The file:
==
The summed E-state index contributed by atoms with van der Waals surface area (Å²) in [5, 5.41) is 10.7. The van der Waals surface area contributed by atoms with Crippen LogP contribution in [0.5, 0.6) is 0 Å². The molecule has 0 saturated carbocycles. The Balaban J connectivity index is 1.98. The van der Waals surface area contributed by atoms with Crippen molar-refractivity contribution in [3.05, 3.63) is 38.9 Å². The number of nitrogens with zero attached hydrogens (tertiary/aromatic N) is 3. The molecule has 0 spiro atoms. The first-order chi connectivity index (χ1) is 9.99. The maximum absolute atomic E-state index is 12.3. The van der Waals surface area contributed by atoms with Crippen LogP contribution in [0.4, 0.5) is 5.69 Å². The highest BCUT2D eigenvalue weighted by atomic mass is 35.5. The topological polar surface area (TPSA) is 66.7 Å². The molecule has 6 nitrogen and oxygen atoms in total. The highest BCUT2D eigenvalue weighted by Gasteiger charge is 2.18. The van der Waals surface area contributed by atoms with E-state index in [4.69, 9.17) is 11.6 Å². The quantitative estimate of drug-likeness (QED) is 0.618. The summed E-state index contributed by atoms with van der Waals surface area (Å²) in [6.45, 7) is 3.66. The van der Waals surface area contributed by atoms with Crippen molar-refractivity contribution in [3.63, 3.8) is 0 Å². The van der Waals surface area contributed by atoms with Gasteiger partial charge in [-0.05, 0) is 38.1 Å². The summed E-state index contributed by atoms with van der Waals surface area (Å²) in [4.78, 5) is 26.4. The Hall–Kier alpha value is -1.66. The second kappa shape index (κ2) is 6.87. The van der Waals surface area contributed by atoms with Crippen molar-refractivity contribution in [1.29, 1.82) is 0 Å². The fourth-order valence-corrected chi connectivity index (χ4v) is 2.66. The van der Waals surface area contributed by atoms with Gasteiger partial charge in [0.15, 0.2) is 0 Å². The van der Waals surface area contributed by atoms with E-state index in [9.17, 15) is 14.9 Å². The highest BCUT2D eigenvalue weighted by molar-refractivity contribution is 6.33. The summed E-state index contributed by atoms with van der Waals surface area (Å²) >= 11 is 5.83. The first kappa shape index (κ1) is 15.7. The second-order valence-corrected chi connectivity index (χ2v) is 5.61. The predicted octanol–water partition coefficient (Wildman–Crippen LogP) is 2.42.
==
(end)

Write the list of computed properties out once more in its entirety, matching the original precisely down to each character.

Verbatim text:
The summed E-state index contributed by atoms with van der Waals surface area (Å²) in [5, 5.41) is 10.7. The van der Waals surface area contributed by atoms with Crippen LogP contribution in [0.5, 0.6) is 0 Å². The molecule has 0 saturated carbocycles. The Balaban J connectivity index is 1.98. The van der Waals surface area contributed by atoms with Crippen molar-refractivity contribution in [3.05, 3.63) is 38.9 Å². The number of nitrogens with zero attached hydrogens (tertiary/aromatic N) is 3. The molecule has 0 spiro atoms. The first-order chi connectivity index (χ1) is 9.99. The maximum absolute atomic E-state index is 12.3. The van der Waals surface area contributed by atoms with Crippen LogP contribution in [0.4, 0.5) is 5.69 Å². The highest BCUT2D eigenvalue weighted by atomic mass is 35.5. The topological polar surface area (TPSA) is 66.7 Å². The molecule has 6 nitrogen and oxygen atoms in total. The highest BCUT2D eigenvalue weighted by Gasteiger charge is 2.18. The van der Waals surface area contributed by atoms with E-state index in [4.69, 9.17) is 11.6 Å². The quantitative estimate of drug-likeness (QED) is 0.618. The summed E-state index contributed by atoms with van der Waals surface area (Å²) in [6.45, 7) is 3.66. The van der Waals surface area contributed by atoms with Crippen molar-refractivity contribution in [3.63, 3.8) is 0 Å². The van der Waals surface area contributed by atoms with Gasteiger partial charge in [-0.05, 0) is 38.1 Å². The summed E-state index contributed by atoms with van der Waals surface area (Å²) in [4.78, 5) is 26.4. The Hall–Kier alpha value is -1.66. The second kappa shape index (κ2) is 6.87. The van der Waals surface area contributed by atoms with Crippen molar-refractivity contribution in [1.29, 1.82) is 0 Å². The fourth-order valence-corrected chi connectivity index (χ4v) is 2.66. The van der Waals surface area contributed by atoms with Gasteiger partial charge in [0.15, 0.2) is 0 Å². The van der Waals surface area contributed by atoms with E-state index in [9.17, 15) is 14.9 Å². The highest BCUT2D eigenvalue weighted by molar-refractivity contribution is 6.33. The summed E-state index contributed by atoms with van der Waals surface area (Å²) >= 11 is 5.83. The first kappa shape index (κ1) is 15.7. The second-order valence-corrected chi connectivity index (χ2v) is 5.61. The predicted octanol–water partition coefficient (Wildman–Crippen LogP) is 2.42.